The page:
The Objectivist Maritain

“I am not a neo-Thomist. All in all, I would rather be a paleo-Thomist than a neo-Thomist.
I am, or at least I hope I am, a Thomist.”

Jacques Maritain, “Existence and the Existent”, Introduction.
(The Temptation of St Thomas Aquinas, by Bernardo Daddi, 1338.)

Of course Jacques Maritain was not an Objectivist; he was a Thomist. But to be a Thomist, I learned, is to partake of at least the first (and, arguably, the most important) axiom of Objectivism: “Existence exists”. This makes my life much easier, now that I decided to present a non-existent paper on him at an upcoming conference.

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Lucretius and my Father

Lucretius – “On the Nature of Things”.

The vast majority of people I know believe in some kind of afterlife. They do not necessarily think that they are going to a paradise with angels on the clouds, or to a Dantean hell where they will find all sinners, much less to an eternal recurrence of battles and banquets as in the Valhalla of the Vikings. They just can not accept that everything will simply end. Today, on another anniversary of my father’s death, I envy them.

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Four Categories of Being

I still have no idea what a substance is, and only a rough one of what a universal is.
But, at least, I do know what an accident is.

My last post on Aristotle’s “Metaphysics” didn’t amount to much, I know. But now it will get worse. Because I need a long digression in order to prepare the terrain for that elusive thing which is understanding. Aristotle first defines substance in the “Categories“, a work usually considered to be prior in time to the “Metaphysics”, and one which should be read first too. There he explains the foundations of many terms he uses afterwards in all of the corpus. There is also where he introduces his famous ten categories of being. All I want here is to get to the first category, but allow me to walk the whole way there.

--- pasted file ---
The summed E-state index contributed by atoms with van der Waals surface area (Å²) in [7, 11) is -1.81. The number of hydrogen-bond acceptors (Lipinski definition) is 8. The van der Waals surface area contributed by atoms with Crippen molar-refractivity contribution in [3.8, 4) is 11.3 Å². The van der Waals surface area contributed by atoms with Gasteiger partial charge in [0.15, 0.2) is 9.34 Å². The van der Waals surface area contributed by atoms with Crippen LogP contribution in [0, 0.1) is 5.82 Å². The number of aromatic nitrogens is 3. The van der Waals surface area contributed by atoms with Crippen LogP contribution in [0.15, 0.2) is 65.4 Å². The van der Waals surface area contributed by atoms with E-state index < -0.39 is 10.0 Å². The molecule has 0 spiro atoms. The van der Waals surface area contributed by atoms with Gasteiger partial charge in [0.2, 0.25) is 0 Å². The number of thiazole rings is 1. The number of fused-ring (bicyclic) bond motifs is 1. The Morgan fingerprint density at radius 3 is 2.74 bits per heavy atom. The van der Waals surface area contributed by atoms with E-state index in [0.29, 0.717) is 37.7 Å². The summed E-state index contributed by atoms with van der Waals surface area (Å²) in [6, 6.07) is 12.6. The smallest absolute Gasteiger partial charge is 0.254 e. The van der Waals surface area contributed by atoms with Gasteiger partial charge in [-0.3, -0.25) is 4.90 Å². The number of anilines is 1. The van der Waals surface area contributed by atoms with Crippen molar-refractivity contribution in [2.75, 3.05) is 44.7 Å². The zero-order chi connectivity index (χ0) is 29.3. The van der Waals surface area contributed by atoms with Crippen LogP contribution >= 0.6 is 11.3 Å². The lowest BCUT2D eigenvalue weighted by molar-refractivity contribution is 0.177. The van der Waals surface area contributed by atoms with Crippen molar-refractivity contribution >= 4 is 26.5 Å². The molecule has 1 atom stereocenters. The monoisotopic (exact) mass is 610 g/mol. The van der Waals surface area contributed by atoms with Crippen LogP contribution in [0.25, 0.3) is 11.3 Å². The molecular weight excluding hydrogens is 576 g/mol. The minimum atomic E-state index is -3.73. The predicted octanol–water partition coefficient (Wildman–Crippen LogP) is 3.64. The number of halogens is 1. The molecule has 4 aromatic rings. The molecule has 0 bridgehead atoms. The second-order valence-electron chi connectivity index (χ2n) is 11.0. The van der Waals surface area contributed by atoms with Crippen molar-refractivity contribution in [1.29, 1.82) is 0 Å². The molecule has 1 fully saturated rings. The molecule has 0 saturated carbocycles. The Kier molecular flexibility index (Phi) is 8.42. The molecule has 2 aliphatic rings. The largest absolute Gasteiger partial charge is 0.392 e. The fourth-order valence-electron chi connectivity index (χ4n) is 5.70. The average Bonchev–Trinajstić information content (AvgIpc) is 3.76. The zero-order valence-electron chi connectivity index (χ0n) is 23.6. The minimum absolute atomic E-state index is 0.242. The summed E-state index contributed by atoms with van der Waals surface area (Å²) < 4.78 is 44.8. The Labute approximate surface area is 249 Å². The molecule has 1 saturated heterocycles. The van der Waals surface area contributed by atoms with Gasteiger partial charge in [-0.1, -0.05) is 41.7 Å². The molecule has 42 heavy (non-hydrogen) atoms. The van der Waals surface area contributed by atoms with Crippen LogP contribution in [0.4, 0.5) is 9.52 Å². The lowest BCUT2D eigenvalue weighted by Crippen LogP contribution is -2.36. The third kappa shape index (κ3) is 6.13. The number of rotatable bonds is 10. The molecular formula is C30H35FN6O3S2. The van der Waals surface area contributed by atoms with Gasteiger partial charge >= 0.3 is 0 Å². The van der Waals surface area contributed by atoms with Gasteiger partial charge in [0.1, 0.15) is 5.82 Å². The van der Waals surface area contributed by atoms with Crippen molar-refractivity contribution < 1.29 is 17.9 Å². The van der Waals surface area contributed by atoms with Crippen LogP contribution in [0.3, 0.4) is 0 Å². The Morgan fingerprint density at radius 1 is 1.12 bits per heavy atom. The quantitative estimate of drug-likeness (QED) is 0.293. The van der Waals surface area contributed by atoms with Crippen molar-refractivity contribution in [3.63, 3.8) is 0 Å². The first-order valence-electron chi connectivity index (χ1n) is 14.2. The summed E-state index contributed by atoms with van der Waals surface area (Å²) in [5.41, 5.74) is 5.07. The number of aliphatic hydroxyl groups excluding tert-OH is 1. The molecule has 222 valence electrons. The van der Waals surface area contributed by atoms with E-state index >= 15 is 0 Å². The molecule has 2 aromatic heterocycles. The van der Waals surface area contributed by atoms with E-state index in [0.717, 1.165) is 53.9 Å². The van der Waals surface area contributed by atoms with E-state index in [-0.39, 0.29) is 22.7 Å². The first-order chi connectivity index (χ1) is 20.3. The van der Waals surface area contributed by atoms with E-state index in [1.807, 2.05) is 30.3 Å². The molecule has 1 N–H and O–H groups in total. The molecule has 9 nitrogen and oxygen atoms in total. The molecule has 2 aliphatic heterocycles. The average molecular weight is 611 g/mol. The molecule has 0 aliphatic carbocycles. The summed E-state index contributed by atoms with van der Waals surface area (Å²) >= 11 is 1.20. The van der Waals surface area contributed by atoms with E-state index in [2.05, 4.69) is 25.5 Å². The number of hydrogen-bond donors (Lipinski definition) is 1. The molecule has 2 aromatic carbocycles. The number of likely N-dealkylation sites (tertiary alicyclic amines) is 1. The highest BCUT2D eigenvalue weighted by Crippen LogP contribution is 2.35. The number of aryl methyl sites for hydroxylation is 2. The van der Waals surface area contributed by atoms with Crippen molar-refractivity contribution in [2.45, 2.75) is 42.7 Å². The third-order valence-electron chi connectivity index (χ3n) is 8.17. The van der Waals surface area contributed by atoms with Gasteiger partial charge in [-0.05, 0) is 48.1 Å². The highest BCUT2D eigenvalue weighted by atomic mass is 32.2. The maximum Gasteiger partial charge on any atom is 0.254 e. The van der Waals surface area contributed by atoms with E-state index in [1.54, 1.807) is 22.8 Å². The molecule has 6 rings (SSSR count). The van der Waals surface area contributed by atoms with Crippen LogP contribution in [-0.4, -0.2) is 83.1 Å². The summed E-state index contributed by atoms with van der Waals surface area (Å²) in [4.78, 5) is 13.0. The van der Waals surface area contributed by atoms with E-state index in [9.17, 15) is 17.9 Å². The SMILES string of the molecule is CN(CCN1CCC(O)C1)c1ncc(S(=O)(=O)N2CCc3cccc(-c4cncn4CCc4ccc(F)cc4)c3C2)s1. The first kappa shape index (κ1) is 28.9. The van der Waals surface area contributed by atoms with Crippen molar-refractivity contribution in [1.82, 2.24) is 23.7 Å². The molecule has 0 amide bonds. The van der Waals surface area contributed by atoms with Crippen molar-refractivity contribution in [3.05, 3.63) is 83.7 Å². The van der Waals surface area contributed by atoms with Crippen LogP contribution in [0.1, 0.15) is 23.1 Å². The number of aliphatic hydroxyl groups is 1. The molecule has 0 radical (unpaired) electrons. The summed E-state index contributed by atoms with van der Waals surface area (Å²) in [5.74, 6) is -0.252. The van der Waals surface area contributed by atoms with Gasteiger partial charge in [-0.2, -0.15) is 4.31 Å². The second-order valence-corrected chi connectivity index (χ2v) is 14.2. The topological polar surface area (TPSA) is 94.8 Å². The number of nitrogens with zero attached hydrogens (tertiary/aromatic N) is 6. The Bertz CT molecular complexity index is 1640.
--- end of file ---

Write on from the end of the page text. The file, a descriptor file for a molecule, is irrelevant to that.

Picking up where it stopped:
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History of Philosophy – Lesson 9: Plato and his Two Worlds

“To get God out of Plato’s Form of the Good, you in effect have to do two things — drop an “o,” and add a personality (which was very shortly done).”
— Leonard Peikoff, “History of Philosophy” course, ARI, Lesson 9.
Plato’s World of Forms demands innate ideas, a soul separable from a body, mystic revelation and the disregard for the senses. While I admire Plato a lot, and greatly enjoy reading and thinking about his dialogues, I wonder how much more objective the world would be if he had never existed.
(Image by StockSnap from Pixabay.)

Although Leonard Peikoff (and Objectivism) disagrees entirely with Plato, he admits the genius of the philosopher. Plato was the first to gather all the “suggestions” that had been produced by the pre-Socratics and the sophists, in addition to all the teachings of Socrates in a coherent whole. In doing so, he created philosophy as it is, for better or for worse.

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Damn you, Epictetus!

I watch my mother lying in the hospital bed and I curse Epictetus. He says we have to be indifferent to indifferent things. He says indifferent things are pain, disease, death, and all that are beyond our control, all that don’t stem from our own actions and deeds. It is useless to fight God’s designs, so all we should do is behave and go with the flow, setting down into a serene resignation toward life’s hardships. We are supposed to think objectively about all that happen in our lives, striving to be just in our actions, performing our duties as rational men, fulfilling our role as divine creatures. In sum, he wants me to not give a fuck about my own mother’s approaching death — and that enrages me.